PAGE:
AVTEC provides a safe learning environment for all students and a safe living environment for all residents and their dependents. AVTEC is subject to policies and procedures from a variety of federal, state, and local laws, including, but not limited to, the Higher Education Act and the Jeanne Clery Disclosure of Campus Security Policy and Crime Statistics Acts.
AVTEC prepares an annual report to comply with the Jeanne Clery Disclosure of Campus Security Policy and Crime Statistics Act. The full text of this report is on the AVTEC website at www.avtec.edu. The report is prepared in cooperation with the Seward Police Department.
The Violence Against Women Act (VAWA) requires the inclusion and dissemination of information about sexual offenses that occur on campus as well as details about what constitutes a sexual offense, and resources available for the accuser and accused in these incidents.
Policy Required Definitions
- Awareness Programs: Programs, campaigns, or initiatives that increase audience knowledge of the issues of sexual assault, domestic violence, dating violence, and stalking, and share information and resources to prevent interpersonal violence, promote safety, and reduce perpetration.
- Bystander Intervention: Safe and positive options that may be carried out by an individual or individuals to prevent harm or intervene in situations of potential harm when there is a risk of domestic violence, dating violence, sexual assault, or stalking against a person other than the individual
- Consent: Affirmative consent is a knowing, voluntary, and mutual decision among all participants to engage in sexual activity. Consent can be given by words or actions, as long as those words or actions create clear permission regarding willingness to engage in sexual activity. Silence or lack of resistance, in and of itself, does not demonstrate consent. The definition of consent does not vary based upon a participant's sex, sexual orientation, gender identity, or gender expression.
- Domestic Violence: Under Alaska State law, it is illegal for a person to hurt you physically in any way, to force you to have sex when you don’t want to, to threaten to hurt or kill you or your children or to destroy your property. Domestic violence occurs when you are physically, sexually, or emotionally abused by another person who is associated with you as:
- A spouse or former spouse;
- A person you have dated, or are presently dating;
- A person with whom you have had sex;
- A person who lives, or has previously lived with you, in the same household;
- A parent, stepparent, grandparent, child or grandchild, aunt, uncle, cousin, second cousin or children of any of these persons. Under Alaska law, dating violence is considered to be domestic violence when it involves individuals who are in current or former dating relationships, regardless of their housing situation.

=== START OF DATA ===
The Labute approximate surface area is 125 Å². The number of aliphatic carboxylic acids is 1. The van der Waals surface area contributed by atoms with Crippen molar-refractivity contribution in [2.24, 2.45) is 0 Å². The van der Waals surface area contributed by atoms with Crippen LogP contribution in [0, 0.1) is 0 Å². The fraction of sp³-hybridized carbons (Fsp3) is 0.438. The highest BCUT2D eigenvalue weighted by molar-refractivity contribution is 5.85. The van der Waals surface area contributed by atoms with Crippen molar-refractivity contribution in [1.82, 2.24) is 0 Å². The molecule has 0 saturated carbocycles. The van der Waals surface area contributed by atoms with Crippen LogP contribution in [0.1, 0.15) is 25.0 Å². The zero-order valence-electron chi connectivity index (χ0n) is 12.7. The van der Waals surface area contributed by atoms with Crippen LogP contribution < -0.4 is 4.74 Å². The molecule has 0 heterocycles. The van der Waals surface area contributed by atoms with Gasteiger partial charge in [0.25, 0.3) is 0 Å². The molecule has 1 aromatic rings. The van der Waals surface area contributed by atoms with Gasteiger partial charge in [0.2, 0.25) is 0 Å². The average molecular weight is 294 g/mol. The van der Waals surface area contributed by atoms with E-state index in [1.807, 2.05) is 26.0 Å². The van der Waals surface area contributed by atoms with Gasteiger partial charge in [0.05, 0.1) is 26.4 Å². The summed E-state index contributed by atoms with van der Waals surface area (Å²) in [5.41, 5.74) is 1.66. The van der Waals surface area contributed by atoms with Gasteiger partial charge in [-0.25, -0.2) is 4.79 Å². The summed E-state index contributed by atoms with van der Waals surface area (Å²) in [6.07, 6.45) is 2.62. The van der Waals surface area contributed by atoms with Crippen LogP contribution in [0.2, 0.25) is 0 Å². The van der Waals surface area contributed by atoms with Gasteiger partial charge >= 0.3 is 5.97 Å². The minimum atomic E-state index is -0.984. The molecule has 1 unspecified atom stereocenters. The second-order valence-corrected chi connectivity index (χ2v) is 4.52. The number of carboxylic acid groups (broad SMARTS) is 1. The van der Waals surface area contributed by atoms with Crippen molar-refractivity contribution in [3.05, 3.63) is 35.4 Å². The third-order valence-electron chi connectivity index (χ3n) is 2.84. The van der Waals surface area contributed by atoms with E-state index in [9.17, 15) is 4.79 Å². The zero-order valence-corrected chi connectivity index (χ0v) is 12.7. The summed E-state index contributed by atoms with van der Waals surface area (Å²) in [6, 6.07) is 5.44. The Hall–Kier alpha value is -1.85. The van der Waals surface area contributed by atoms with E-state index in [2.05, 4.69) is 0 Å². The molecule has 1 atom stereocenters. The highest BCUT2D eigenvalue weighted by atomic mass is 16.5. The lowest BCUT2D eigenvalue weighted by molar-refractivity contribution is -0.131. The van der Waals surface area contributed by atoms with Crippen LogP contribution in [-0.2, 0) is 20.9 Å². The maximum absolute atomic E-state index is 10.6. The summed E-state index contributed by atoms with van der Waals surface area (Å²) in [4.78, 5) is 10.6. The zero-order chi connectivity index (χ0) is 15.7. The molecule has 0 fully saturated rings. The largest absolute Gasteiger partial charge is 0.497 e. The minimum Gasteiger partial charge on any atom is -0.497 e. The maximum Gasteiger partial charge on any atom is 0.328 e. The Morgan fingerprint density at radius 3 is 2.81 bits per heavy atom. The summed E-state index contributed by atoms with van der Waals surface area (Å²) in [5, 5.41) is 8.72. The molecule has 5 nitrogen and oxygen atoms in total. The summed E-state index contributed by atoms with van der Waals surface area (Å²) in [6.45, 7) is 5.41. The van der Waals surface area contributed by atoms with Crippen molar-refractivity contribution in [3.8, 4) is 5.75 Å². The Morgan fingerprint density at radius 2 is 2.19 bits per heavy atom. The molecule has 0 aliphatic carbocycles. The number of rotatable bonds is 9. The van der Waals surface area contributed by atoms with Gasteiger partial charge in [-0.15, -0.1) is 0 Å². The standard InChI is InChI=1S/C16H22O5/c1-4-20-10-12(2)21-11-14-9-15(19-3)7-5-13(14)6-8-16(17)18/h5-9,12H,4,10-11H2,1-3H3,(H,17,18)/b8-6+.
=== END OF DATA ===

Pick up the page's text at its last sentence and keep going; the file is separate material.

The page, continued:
- Ongoing Prevention and Awareness Campaigns: Campaigns that are sustained over time, focusing on increasing awareness or understanding of topics relevant to SA, DV, and stalking prevention. These programs will occur at different levels throughout the institution (i.e., faculty, athletics, and incoming students) and will utilize a range of strategies.
- Primary Prevention Programs: Programming, initiatives, and strategies intended to stop domestic violence, dating violence, sexual assault, or stalking before it occurs to prevent initial perpetration or victimization through the promotion of positive and healthy behaviors and beliefs
- Stalking: Under Alaska law, it is illegal for another person to intentionally act in such a way that recklessly places you or someone else in fear of death or physical injury to either yourself or a member of your family. Examples of stalking vary but stem from “nonconsensual contact” which means that any contact that is initiated or continued without that person’s consent, after someone has expressed a desire to cease contact, or is outside of the realms of desired contact. Some examples include:
- following or appearing within sight of that person;
- approaching or confronting that person in a public place or on private property;
- appearing at the workplace or residence of that person;
- entering onto or remaining on property owned, leased, or occupied by that person;
- contacting that person by telephone;
- sending mail or electronic communications to that person; or
- placing an object on, or delivering an object to, property owned, leased, or occupied by that person.
- Sexual Assault: Sexual penetration or sexual contact of another person without consent is sexual assault and can occur under a variety of circumstances, including but not limited to:
- Engaging in sexual penetration with someone without their permission and/or who has told you no;
- Engaging in or attempting sexual penetration or contact with someone without their permission and they are seriously physically injured as a result;
- Engaging or attempting to engage in sexual activity or contact with someone known to be mentally incapable;
- Engaging or attempting to engage in sexual activity with someone who is incapacitated, too drunk or high to remember what happened, too drunk or high to walk, talk, or clearly communicate and to give consent; or
- Engaging in or attempting to engage in sexual activity or contact with someone who is unaware of what is happening to them.